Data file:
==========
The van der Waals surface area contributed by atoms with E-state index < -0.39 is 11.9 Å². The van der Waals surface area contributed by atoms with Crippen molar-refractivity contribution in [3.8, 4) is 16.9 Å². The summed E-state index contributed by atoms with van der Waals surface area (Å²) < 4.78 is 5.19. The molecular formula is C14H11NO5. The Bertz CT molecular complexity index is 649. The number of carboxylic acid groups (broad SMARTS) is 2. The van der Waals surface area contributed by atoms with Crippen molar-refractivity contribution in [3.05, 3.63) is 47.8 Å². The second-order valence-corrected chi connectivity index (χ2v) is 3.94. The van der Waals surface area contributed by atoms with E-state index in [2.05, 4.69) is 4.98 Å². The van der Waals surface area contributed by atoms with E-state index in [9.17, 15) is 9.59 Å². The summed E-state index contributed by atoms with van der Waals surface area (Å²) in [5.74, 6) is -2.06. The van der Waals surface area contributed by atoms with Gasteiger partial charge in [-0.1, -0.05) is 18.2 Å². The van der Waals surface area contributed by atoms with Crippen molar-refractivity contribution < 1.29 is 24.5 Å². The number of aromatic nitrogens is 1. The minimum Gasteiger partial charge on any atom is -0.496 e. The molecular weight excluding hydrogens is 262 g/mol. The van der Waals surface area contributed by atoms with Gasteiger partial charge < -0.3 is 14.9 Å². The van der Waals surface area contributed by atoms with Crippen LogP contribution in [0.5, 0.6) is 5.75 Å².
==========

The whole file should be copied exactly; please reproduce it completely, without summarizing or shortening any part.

The van der Waals surface area contributed by atoms with E-state index < -0.39 is 11.9 Å². The van der Waals surface area contributed by atoms with Crippen molar-refractivity contribution in [3.8, 4) is 16.9 Å². The summed E-state index contributed by atoms with van der Waals surface area (Å²) < 4.78 is 5.19. The molecular formula is C14H11NO5. The Bertz CT molecular complexity index is 649. The number of carboxylic acid groups (broad SMARTS) is 2. The van der Waals surface area contributed by atoms with Crippen molar-refractivity contribution in [3.05, 3.63) is 47.8 Å². The second-order valence-corrected chi connectivity index (χ2v) is 3.94. The van der Waals surface area contributed by atoms with E-state index in [2.05, 4.69) is 4.98 Å². The van der Waals surface area contributed by atoms with E-state index in [9.17, 15) is 9.59 Å². The summed E-state index contributed by atoms with van der Waals surface area (Å²) in [5.74, 6) is -2.06. The van der Waals surface area contributed by atoms with Gasteiger partial charge in [-0.1, -0.05) is 18.2 Å². The van der Waals surface area contributed by atoms with Crippen molar-refractivity contribution < 1.29 is 24.5 Å². The number of aromatic nitrogens is 1. The minimum Gasteiger partial charge on any atom is -0.496 e. The molecular weight excluding hydrogens is 262 g/mol. The van der Waals surface area contributed by atoms with Gasteiger partial charge < -0.3 is 14.9 Å². The van der Waals surface area contributed by atoms with Crippen LogP contribution in [0.5, 0.6) is 5.75 Å².